“There’s a machine in a lab in Berkeley, California, that can read the voxels right off your visual cortex and figure out what you’re looking at based solely on brain activity. One of its creators, Kendrick Kay, suggested back in 2008 that we’d eventually be able to read dreams (also, that we might want to take a closer look at certain privacy issues before that happened). His best guess was that this might happen a few decades down the road – but it took only four years for a computer in a Japanese lab to predict the content of hypnagogic hallucinations (essentially, dreams without REM) at 60 per cent accuracy, based entirely on fMRI data.”
Meanwhile, at Clemson University in South Carolina, Ganesh Venayagamoorthy is busy teaching neurons to run everything from to stock markets to electric grids: connecting clouds of neural patterns in the brain to a computer simulation of these networks, then allowing the brain to learn through feedback loops between your neurons and the patterns in the market.
3. Life as a Machine
Now to be honest, that last one sounds a little far fetched to me.
Especially when you consider the quality of the feedback between implants and the machines than hobbyists are busy connecting to.
This week, a software engineer and popular biohacker, Amie DD, released a video showing how he has connected an implant to her new Tesla Model 3.
Here is the video (WARNING: there is quite a lot of blood during the procedure).
She removed the RFID chip from the Tesla Model 3 valet card, using acetone.
Then she placed it into a biopolymer, which was injected through a hollow needle into her left arm.
This is more an example of body modification than “sensory enhancement”.
But other biohackers are inserting body implants that are connecting to internet devices. Others have implants that store hundreds of gigabytes of data, stream movies, or act as a server for an anonymous chat room.
One final area that really intrigues me is that is animating dormant senses.
These are the senses that our ancestors may have served our ancestors, but have weakened as we have become reliant on technology.
For the bulk of our evolution, before we could be considered ‘human’, our navigational abilities relied on using our sense organs. We take it for granted that we can see our way with our eyes.
But we also have other senses that we can use to orient ourselves – more than ‘six’ if we include the vestibular system, which underlies our ability to balance, and proprioception, our sense of bodily articulation and movement.
Yet some navigators in more “primitive” communities seem to rely on another sense: magnetoreception, or navigation by using the Earth’s magnetic fields.
The study of human magnetoreception was spearheaded in the late 1970s by Robin Baker, a zoologist at the University of Manchester.
The search for human magnetoreception was on. It was spearheaded in the late 1970s by Robin Baker, then a young British zoologist at the University of Manchester.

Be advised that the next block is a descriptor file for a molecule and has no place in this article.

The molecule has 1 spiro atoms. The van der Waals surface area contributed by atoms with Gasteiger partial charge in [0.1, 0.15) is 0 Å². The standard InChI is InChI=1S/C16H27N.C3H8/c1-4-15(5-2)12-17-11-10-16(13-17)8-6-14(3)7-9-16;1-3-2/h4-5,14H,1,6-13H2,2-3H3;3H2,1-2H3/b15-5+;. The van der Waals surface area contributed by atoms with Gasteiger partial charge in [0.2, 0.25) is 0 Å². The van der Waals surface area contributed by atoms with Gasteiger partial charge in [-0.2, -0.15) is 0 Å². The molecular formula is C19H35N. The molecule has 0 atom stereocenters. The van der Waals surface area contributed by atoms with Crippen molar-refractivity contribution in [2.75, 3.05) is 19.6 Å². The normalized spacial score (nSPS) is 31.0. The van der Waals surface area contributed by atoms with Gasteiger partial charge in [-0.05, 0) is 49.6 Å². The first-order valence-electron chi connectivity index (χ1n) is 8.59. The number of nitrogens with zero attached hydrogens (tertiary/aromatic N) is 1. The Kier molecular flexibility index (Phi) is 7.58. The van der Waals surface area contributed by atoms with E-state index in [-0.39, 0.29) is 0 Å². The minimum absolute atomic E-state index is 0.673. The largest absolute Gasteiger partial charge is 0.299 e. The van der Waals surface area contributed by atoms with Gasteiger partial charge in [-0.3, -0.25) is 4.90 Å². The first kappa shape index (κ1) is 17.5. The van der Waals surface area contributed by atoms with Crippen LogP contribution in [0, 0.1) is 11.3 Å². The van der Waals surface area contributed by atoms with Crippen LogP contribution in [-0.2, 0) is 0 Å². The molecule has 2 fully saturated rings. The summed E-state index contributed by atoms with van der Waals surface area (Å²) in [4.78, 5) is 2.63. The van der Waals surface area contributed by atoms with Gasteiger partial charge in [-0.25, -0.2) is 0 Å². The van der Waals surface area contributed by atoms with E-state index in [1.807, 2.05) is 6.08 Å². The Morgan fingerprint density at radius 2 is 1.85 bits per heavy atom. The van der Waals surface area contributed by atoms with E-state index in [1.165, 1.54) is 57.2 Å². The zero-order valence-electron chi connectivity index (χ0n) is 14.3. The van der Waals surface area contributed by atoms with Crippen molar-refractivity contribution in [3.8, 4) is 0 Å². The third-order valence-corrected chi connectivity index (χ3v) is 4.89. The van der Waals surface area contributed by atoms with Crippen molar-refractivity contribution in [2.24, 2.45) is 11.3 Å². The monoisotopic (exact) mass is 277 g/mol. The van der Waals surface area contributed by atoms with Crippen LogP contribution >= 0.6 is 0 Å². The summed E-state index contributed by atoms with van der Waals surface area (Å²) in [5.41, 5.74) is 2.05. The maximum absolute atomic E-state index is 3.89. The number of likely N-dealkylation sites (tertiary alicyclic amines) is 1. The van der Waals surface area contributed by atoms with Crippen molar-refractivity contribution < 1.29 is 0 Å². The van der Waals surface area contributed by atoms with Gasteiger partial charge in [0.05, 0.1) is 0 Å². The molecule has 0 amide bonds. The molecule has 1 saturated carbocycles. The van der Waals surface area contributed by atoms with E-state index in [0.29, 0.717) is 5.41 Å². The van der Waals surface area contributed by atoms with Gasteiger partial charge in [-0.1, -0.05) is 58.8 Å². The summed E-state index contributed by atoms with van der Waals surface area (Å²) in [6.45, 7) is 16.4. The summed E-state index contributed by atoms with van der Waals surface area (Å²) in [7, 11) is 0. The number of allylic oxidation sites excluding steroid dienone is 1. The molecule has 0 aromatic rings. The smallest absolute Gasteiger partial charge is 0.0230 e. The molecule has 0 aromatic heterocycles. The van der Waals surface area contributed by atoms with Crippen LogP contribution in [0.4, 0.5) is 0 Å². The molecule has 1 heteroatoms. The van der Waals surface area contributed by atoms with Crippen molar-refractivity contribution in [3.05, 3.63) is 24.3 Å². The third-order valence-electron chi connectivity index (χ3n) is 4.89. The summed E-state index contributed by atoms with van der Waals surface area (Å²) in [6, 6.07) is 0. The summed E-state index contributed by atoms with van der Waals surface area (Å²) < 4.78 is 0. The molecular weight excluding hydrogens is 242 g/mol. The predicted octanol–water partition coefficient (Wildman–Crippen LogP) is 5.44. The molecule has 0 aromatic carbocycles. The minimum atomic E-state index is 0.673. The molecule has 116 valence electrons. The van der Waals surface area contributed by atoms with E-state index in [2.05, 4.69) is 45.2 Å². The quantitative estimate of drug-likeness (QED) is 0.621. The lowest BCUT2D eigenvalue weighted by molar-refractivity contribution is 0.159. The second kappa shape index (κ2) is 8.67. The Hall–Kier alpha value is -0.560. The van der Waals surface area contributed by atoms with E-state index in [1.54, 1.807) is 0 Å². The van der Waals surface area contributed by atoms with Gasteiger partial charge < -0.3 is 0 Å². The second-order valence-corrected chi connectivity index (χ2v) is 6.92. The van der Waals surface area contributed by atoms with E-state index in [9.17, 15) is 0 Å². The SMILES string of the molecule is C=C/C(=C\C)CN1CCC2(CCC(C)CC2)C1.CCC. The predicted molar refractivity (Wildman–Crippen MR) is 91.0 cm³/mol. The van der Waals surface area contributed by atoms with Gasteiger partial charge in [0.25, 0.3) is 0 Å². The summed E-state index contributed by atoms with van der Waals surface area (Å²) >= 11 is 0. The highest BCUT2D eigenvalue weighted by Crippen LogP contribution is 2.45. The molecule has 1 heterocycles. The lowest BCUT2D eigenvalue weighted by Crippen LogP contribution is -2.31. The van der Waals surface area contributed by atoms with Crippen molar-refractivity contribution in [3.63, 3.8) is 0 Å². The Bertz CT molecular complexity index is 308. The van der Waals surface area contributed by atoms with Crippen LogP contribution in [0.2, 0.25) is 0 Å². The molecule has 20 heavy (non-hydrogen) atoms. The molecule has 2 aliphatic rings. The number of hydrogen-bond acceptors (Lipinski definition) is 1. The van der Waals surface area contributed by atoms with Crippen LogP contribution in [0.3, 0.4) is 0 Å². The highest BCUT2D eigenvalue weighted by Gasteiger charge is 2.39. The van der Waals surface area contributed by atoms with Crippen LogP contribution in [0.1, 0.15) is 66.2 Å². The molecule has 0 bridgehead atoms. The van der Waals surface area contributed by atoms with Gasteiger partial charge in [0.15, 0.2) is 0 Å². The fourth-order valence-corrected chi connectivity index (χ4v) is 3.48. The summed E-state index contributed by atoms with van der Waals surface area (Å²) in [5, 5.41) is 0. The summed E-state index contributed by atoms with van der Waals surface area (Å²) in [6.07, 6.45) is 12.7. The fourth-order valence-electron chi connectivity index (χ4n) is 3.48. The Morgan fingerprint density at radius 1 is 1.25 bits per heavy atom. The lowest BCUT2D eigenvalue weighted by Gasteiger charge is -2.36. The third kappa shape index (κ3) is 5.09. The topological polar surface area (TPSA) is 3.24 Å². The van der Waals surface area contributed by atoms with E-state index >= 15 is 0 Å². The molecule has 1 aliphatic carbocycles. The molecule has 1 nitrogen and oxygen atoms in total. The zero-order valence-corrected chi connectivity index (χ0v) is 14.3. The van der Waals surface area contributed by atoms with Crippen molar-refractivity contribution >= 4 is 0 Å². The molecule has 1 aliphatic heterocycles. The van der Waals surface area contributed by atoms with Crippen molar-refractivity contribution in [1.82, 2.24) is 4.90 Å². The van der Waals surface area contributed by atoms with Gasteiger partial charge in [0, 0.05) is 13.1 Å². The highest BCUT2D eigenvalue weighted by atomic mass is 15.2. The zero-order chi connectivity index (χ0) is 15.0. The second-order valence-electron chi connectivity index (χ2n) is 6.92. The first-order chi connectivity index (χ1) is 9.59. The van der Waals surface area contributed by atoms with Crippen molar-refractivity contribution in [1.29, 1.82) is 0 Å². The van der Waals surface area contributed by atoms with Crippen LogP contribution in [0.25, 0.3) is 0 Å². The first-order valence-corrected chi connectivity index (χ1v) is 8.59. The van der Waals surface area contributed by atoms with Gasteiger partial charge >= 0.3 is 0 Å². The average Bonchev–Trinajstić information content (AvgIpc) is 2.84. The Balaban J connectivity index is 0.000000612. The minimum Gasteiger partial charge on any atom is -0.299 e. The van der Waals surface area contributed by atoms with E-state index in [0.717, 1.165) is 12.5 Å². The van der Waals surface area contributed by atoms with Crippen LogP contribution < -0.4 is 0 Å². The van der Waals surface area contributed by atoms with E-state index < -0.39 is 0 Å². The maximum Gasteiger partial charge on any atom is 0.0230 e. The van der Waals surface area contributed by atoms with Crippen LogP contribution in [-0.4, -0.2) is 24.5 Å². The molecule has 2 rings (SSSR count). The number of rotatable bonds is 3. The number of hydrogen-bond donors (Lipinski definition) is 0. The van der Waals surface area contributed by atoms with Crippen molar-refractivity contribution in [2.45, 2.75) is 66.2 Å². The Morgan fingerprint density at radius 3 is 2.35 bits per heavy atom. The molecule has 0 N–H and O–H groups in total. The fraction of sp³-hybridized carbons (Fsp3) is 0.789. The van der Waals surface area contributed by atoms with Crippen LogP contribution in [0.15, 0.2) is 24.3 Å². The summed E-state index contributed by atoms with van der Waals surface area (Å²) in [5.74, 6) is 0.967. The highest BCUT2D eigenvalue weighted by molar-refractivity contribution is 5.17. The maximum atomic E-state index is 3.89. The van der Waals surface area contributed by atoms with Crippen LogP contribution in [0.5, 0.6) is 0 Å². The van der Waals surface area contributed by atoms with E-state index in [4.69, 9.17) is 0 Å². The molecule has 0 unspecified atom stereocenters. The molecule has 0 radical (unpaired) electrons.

His early investigations, now known as the ‘Manchester experiments’, involved taking vanloads of blindfolded students on road trips along different winding routes deep into the Cheshire countryside, c50km away from campus. It was expected they would point randomly in any direction while blindfolded, and show improved accuracy once their blindfolds were removed. For an initial set of 20 subjects, the data clearly showed exactly the opposite pattern – the blindfolded students were better at navigating, mysteriously demonstrating an eerily accurate sense of direction; 90 per cent of them pointed within 45 degrees of the true ‘home direction’.
In the early nineties, an emerging professor at Caltech, Joe Kirschvink set to probe living brains for any signals that could be linked with magnetoreception.
Kirschvink and a team of experts with support from the Human Frontier Science Program and the US Defense Advanced Research Projects Agency (DARPA), developed a machine for picking up on these signals.
The apparatus consists of an underground chamber just big enough for a single human. Within it are a series of coils through which the strength, polarity and inclination of magnetic field lines can be controlled. Any brain activity corresponding to field variations is measured using EEG. The chamber’s outer layer consists of a Faraday cage – a layer of aluminium to filter out any electromagnetic contamination caused by radio, computers, smartphones, elevators.
According to Kirschvink…
‘Almost the first day we had it up and running, and we were looking at the EEG trace, it looked like the alpha waves were dropping. The alpha wave is the thing to look at in the brain – it’s the resting state. It monitors the senses. If a signal comes in, this alpha-wave hum sharply drops. That was the huge discovery. The magnetic field was the only signal the participants’ brains could be responding to – they were sensing it.”
In fact the evidence for a human magnetosensory capacity implies that our early primate ancestors and even hunter-gatherers, had access to magnetoreception because they needed it for survival: using the feel of the moon and its fields to travel great distances over seas, or in remote, desolate areas, all without the aid of a compass or Google Maps.
Now that sounds like an escape.
Next week: a story about a supermaterial that could deliver a 5X return over the next few years.